Geneva, Switzerland, (10 November 2013)
Many of the world’s poorer countries have improved their debt balances in recent years, but “this positive trend is now sputtering”, UNCTAD Secretary-General Mukhisa Kituyi told a debt management conference this morning. He said that the UNCTAD-formulated set of Principles on Responsible Sovereign Lending and Borrowing should be increasingly applied, and called for international reforms leading to an “agreed mechanism for debt workouts” to be used if a new round of debt crises occurs.
The Secretary-General was speaking at the opening of the 9th UNCTAD Debt Management Conference, which runs until 13 November. The three-day event features high-level panel discussions on how developing countries can cope with external events that may affect their debt situations. The conference will also look at steps that can be taken to avoid or mitigate debt crises, and at effective strategies for efficient management of sovereign debt. Among the panellists will be Win Shein, Minister of Finance and Revenue of Myanmar, and Aggrey Tisa Sabuni, Minister of Finance, Commerce, Investment and Economic Planning of South Sudan, along with a number of national treasury officials and debt management experts.
Dr. Kituyi said that the debt stocks of developing nations had increased by more than 10 per cent per year since the 2009 global financial crisis, and in 2012 had expanded by 12 per cent. Until recently, significant gross domestic product (GDP) growth, even after the recession, had outstripped the increasing debt loads, enabling developing countries and the so-called transition economies to reduce the average ratio of total debt to GDP from about 28 per cent early in the new millennium to about 21 per cent in 2011.
But continuing stagnation in advanced economies recently had caused a “sharp contraction of export growth” in developing and transition countries, Dr. Kituyi said. At the same time, he noted, high levels of unemployment and a corresponding need for social services had increased government expenses. Additionally, capital flows to poor countries had become more volatile as the picture for long-term interest rates in the advanced economies shifted, over speculation on when government stimulus measures there would be “tapered off”. In some cases, the Secretary-General said, capital flows to developing countries had reversed.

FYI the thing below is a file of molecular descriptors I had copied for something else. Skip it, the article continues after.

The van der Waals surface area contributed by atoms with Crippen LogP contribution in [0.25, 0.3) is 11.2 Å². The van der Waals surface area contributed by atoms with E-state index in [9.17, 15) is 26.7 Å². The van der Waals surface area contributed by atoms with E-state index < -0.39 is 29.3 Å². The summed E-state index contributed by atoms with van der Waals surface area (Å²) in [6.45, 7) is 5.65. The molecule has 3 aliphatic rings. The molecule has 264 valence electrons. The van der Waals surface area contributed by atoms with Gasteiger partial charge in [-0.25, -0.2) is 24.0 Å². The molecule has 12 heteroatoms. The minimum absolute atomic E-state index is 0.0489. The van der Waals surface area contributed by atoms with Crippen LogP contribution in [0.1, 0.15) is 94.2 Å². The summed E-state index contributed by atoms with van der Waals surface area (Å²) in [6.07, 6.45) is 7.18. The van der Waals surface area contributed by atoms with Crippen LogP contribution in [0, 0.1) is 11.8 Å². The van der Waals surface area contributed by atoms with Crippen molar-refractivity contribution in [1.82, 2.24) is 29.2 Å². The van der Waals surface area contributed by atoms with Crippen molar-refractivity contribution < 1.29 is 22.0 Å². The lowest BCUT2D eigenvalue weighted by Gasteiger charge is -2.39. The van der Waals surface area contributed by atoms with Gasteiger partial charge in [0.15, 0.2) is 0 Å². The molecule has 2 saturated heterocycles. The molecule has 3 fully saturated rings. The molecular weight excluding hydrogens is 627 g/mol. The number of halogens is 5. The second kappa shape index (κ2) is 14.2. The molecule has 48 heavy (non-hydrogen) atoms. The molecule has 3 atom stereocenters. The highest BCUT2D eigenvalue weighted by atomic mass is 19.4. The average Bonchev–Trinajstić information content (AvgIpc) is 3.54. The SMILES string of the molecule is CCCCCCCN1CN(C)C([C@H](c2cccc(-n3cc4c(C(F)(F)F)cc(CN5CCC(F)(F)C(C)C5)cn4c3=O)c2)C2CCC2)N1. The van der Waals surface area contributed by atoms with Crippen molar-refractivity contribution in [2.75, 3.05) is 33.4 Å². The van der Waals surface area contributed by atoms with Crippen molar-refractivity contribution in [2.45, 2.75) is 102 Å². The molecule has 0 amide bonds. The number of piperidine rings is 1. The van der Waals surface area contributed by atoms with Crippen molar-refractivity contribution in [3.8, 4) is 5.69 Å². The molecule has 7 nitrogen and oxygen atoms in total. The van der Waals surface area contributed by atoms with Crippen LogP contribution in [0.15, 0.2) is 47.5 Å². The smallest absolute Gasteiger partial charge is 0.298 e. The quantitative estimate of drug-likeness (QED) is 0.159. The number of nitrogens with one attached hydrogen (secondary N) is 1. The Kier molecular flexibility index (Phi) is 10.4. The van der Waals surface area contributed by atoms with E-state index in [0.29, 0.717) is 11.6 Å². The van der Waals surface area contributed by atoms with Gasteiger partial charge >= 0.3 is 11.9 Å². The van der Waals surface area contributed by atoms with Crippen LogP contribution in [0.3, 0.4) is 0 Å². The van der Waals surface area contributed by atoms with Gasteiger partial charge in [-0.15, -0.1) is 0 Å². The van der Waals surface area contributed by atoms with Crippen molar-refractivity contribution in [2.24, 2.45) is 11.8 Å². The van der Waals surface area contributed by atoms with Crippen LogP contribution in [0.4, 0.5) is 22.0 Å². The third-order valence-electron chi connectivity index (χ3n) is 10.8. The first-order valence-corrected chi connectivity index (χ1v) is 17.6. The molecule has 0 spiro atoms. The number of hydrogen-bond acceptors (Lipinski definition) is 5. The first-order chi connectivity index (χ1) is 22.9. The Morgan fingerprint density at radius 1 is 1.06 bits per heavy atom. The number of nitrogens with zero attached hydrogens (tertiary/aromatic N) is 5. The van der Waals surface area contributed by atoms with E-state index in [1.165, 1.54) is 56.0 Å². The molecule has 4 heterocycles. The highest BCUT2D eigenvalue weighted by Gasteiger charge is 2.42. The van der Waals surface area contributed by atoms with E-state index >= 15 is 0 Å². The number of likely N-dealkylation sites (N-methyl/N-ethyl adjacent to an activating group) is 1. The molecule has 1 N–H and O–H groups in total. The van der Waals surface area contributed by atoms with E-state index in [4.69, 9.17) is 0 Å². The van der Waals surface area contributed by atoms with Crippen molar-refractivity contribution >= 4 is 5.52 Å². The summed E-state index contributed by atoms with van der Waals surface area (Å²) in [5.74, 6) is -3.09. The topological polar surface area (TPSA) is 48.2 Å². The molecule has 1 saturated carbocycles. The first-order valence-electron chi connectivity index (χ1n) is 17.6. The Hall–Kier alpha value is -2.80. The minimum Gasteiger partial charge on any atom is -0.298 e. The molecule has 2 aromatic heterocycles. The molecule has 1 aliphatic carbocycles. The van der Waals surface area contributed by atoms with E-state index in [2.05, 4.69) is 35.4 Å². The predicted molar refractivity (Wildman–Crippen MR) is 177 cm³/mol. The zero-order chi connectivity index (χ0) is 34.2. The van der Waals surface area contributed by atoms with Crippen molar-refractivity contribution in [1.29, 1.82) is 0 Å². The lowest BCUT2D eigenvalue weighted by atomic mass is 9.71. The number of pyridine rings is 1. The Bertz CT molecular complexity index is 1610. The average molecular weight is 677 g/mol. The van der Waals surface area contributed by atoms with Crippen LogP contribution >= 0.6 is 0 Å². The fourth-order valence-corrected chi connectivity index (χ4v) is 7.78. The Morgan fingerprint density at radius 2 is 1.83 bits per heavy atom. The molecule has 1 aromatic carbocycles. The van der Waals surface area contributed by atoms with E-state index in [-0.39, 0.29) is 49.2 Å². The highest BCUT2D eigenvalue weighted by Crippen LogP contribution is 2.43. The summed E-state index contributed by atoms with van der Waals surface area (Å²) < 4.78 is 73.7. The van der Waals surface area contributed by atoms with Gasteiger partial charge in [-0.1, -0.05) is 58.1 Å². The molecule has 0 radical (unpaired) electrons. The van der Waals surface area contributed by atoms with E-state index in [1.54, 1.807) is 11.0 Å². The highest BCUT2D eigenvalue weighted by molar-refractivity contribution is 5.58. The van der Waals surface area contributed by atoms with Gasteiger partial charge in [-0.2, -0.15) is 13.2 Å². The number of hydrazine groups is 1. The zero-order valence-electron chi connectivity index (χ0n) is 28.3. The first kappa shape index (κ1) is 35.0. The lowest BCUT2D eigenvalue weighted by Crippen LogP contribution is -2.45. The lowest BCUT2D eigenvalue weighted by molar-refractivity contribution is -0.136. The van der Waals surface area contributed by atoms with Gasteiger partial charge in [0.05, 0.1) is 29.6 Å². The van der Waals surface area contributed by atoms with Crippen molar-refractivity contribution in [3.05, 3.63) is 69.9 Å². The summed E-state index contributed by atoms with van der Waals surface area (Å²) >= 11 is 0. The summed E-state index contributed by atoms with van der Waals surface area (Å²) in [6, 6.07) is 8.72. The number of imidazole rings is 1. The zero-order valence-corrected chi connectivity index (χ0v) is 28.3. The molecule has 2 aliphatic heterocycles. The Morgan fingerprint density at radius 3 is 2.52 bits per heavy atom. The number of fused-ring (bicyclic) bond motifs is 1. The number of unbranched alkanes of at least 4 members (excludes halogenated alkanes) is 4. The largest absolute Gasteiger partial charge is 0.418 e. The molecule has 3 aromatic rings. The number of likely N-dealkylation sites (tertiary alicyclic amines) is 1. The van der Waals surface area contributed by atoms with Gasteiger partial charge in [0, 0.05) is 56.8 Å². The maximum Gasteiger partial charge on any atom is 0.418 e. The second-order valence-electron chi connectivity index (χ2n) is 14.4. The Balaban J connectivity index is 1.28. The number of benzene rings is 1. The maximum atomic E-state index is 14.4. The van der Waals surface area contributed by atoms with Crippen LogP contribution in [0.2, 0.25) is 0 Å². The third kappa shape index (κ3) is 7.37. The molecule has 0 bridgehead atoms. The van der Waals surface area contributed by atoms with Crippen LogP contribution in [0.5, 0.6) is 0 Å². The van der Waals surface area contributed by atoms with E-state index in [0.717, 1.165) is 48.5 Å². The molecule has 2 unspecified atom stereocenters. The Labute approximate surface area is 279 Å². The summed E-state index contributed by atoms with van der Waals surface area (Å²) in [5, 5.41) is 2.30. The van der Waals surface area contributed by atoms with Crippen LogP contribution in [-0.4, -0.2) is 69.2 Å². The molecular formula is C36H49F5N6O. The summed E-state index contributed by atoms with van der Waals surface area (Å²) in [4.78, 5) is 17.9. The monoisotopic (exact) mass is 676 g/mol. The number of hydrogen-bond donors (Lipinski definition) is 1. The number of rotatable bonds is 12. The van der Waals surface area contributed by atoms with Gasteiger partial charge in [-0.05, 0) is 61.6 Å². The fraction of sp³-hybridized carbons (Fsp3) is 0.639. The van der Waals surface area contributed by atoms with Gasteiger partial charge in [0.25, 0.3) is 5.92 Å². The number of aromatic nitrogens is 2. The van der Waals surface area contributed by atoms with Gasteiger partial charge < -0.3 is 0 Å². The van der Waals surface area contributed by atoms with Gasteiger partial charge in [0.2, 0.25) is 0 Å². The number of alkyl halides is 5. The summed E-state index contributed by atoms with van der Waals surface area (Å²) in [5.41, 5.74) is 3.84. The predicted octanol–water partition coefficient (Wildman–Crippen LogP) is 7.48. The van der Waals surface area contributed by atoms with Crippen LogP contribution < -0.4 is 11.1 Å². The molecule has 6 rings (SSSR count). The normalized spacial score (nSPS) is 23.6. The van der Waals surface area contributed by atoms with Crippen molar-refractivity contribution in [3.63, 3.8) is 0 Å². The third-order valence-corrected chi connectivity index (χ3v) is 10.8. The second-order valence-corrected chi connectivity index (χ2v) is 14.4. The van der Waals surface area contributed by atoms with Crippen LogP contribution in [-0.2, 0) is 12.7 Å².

The result is that in 2012, the debt-to-GDP ratio for developing countries worsened slightly, for the first time in more than a decade, to an average of about 22 per cent.
“As yet, there is no reason for alarm,” Dr. Kituyi told the meeting. And he noted the irony that “contrary to the 1990s, today most of the high-profile cases of sovereign debt distress are in the advanced countries.” But while “the external debt situation of developing countries as a group remains manageable, even if aggregate statistics mask important differences between countries, these new challenges are a cause for vigilance.”
“As the frequency and severity of such debt crises have increased, and they are no longer isolated to developing countries, the need for timely, impartial and transparent resolutions of debt problems has become more acute for all countries. Achieving this will require reforms of the international financial architecture that create more effective mechanisms for the prevention of crises as well as their timely resolution.”
The Secretary-General noted that UNCTAD’s set of Principles on Responsible Sovereign Lending and Borrowing “do not create new rights or new obligations in international law, however they do identify and systematize the basic general principles and best practices applied to sovereign lending and borrowing and elaborate the implications of these standards. In this way, through voluntary adherence to these principles by a growing number of actors, they can make a contribution to the prevention of debt crises.”
The Secretary-General went on to say that “we must also improve the way we deal with debt crises when they do occur”, and urged the development of “an agreed mechanism for debt workouts” to avoid legal uncertainty and protracted negotiations on debt restructurings. He told the meeting that the lack of such a mechanism could “exacerbate the adverse impact of crises both on the affected country and on its creditors.”
UNCTAD has set up a working group to develop a debt workout mechanism, Dr. Kituyi noted. “We hope that this group can make a contribution to the global debate on this important and pressing issue.”
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